On 23 September, Coindance recorded Bitcoin experiencing a sudden price drop below the $10,000 mark, to sell at $9,650 from $10,030. This marked the first time in over nine months since bitcoin experienced such a huge hashrate slump in November 2018.
This comes a week barely after Bitcoin hit an all-time high hashrate on 19 September 2019. Blockchain monitored Bitcoin to become the first cryptocurrency to hit a hashrate of over 102 trillion tera hashes per second. The mysterious hashrate drop is estimated to be at 40% and has so far remained explainable.
As of Thursday 26 September 2019, the Coin360 market data shows Bitcoin price to be holding its grounds at $8.4k in the last week. Market analysts like Michael Van Poppe expressed concerns earlier that Bitcoin needs to close today at above $8.8K to have any hope of preventing further downfall.
Like all cryptocurrencies, Bitcoins are a sequence of virtual data that can be exchanged for real currency. For programmers around the world to earn Bitcoins, they have to solve complex algorithms and endorse Bitcoin transactions for them to be rewarded with Bitcoin digital coins. This process is referred to as Bitcoin mining.
Bitcoin miners are high-powered computers that miners (programmers) need to solve the complex computations to earn Bitcoins. Bitcoin mining results into new Bitcoins and makes the Bitcoin network’s payment system secure and trustworthy, through transaction verification.
A hashrate is a measure of performance of a Bitcoin miner. It is essentially the computational power of a crypto-miner in a decentralized Proof-Of-Work Network (POW). A higher hashrate indicates that there is a lot more mining activity on Bitcoin, and the network is faster and more secure. In the same way, a drop in hashrate indicates the network has become weaker in all three aspects.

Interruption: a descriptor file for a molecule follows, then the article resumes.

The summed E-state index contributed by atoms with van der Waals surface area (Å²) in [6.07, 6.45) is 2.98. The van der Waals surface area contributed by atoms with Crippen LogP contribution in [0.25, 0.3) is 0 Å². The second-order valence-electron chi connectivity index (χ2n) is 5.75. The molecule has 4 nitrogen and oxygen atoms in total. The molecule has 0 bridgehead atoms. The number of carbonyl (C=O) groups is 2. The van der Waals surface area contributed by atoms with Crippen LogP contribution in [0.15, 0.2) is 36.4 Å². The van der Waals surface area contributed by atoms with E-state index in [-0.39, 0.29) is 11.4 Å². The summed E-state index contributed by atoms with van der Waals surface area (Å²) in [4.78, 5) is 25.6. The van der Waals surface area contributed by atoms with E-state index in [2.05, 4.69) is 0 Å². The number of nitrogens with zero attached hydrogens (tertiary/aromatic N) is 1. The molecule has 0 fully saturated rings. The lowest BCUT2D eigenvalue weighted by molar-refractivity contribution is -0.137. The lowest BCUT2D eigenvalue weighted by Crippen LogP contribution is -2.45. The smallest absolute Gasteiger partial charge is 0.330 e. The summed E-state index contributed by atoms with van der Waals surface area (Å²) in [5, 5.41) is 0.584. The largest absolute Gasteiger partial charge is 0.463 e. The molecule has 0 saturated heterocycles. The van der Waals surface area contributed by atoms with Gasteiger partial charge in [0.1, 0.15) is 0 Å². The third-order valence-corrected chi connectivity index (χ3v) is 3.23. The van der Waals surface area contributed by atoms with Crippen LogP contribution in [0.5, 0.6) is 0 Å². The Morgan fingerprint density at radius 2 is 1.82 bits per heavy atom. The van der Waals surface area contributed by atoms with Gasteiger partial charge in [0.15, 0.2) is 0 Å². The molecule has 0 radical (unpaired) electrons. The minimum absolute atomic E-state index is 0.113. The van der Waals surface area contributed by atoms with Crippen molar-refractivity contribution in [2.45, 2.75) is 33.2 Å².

What Caused the Hashrate sudden Crash
Experts are speculating that miners, leaving the Bitcoin network, due to a drop in Bitcoin prices, could have caused the hashrate drop. For miners, their profitability depends on factors like cost of mining equipment, mining electricity bills, the price of Bitcoin and complexity of mining process.
When these factors fail to balance, miners may decide to move on, which could result in a drop in hashrate. For instance, if a large mining firm decides to close shop, the drop in hashrate would be significant and possibly lead to a crash.
Since bitcoin is designed in a way that hashrate, follows the BTC price with modulation from increased gear efficiency, when the BTC prices increase, the hashrate also increases and vice versa.
Hashrate is therefore critical to a cryptocurrency network. If the hashrate drops, so do the security, growth, and the popularity of a cryptocurrency network. A network needs to have a high hashrate to stay alive and hence needs more miners. The downside to this is that as the hashrate goes higher, the network becomes more secure, but mining BTC becomes harder.
Bitcoin Proof of Work (PoW) Vulnerability Speculations
Users on the Bitcoin network who sell Bitcoin for fiat currency cause downward pressure on the price of Bitcoin. That’s because there is no incentive by many digital coins like bitcoin to urge users to hold on to their digital money.
Many Bitcoins are exchanged daily to pay for utility bills, while many miners exchange their rewards as soon as they get them for real money. Others sell at daily and weekly intervals causing daily pressure on the price of bitcoin.
The Proof-Of-Work systems dictate that the likelihood of a miner successfully mining a block depends on how much work they do. This means that if a person owns 5% of the bitcoin mining network, they have a 5% chance of mining blocks on the network.
The disadvantage of Proof-Of-Work Systems is that it can result in a network security compromise through the process of Tragedy of Commons. This means that as mining rewards grow smaller and smaller for the miners, it can cause the network to be vulnerable to the notorious 51% attack.
The 51% attacks occur when a group of miners gain control of more than 50% ownership of the network’s hashrate for mining power. They would be able to prevent new transactions from being validated and therefore enabling them to stop payments between users on the network.
They would also be able to cause double-spending, which involves reversing transactions that were completed before. Double spending is unique to cryptocurrencies since it is a process of reproducing digital information by clever people who understand the inner workings of blockchain technology. Double spending earns you two Bitcoins at the price of one.